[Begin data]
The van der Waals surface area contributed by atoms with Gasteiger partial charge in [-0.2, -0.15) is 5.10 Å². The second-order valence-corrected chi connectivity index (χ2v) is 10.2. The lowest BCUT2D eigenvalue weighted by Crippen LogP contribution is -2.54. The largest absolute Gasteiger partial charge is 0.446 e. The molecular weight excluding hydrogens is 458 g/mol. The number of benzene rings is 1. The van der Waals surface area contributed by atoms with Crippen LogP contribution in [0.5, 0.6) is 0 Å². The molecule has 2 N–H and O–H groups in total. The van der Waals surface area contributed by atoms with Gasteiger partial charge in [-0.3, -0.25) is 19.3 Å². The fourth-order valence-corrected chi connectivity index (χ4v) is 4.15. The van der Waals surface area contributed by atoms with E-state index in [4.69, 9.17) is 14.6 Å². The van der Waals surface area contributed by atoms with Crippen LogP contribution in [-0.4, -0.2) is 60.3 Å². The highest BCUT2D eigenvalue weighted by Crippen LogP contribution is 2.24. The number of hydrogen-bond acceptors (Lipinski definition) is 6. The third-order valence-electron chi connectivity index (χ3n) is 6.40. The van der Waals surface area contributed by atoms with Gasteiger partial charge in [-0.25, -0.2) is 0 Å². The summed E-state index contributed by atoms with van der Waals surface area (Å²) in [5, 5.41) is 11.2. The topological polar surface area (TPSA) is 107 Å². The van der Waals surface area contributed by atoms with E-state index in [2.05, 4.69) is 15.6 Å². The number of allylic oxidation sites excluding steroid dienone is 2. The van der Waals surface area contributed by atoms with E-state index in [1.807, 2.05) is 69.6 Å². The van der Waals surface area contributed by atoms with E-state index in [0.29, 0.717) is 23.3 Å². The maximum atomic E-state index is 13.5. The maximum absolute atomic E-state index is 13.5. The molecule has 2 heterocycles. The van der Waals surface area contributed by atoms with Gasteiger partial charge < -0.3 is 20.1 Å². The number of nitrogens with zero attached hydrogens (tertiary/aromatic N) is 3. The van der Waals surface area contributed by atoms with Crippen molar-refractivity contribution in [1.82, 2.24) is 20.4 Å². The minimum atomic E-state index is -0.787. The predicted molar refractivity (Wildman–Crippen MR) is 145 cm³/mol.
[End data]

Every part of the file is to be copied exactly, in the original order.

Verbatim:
The van der Waals surface area contributed by atoms with Gasteiger partial charge in [-0.2, -0.15) is 5.10 Å². The second-order valence-corrected chi connectivity index (χ2v) is 10.2. The lowest BCUT2D eigenvalue weighted by Crippen LogP contribution is -2.54. The largest absolute Gasteiger partial charge is 0.446 e. The molecular weight excluding hydrogens is 458 g/mol. The number of benzene rings is 1. The van der Waals surface area contributed by atoms with Crippen LogP contribution in [0.5, 0.6) is 0 Å². The molecule has 2 N–H and O–H groups in total. The van der Waals surface area contributed by atoms with Gasteiger partial charge in [-0.3, -0.25) is 19.3 Å². The fourth-order valence-corrected chi connectivity index (χ4v) is 4.15. The van der Waals surface area contributed by atoms with E-state index in [4.69, 9.17) is 14.6 Å². The van der Waals surface area contributed by atoms with Crippen LogP contribution in [-0.4, -0.2) is 60.3 Å². The highest BCUT2D eigenvalue weighted by Crippen LogP contribution is 2.24. The number of hydrogen-bond acceptors (Lipinski definition) is 6. The third-order valence-electron chi connectivity index (χ3n) is 6.40. The van der Waals surface area contributed by atoms with Gasteiger partial charge in [-0.25, -0.2) is 0 Å². The summed E-state index contributed by atoms with van der Waals surface area (Å²) in [5, 5.41) is 11.2. The topological polar surface area (TPSA) is 107 Å². The van der Waals surface area contributed by atoms with E-state index in [2.05, 4.69) is 15.6 Å². The number of allylic oxidation sites excluding steroid dienone is 2. The van der Waals surface area contributed by atoms with E-state index in [1.807, 2.05) is 69.6 Å². The van der Waals surface area contributed by atoms with E-state index in [0.29, 0.717) is 23.3 Å². The maximum atomic E-state index is 13.5. The maximum absolute atomic E-state index is 13.5. The molecule has 2 heterocycles. The van der Waals surface area contributed by atoms with Gasteiger partial charge < -0.3 is 20.1 Å². The number of nitrogens with zero attached hydrogens (tertiary/aromatic N) is 3. The van der Waals surface area contributed by atoms with Crippen molar-refractivity contribution in [1.82, 2.24) is 20.4 Å². The minimum atomic E-state index is -0.787. The predicted molar refractivity (Wildman–Crippen MR) is 145 cm³/mol.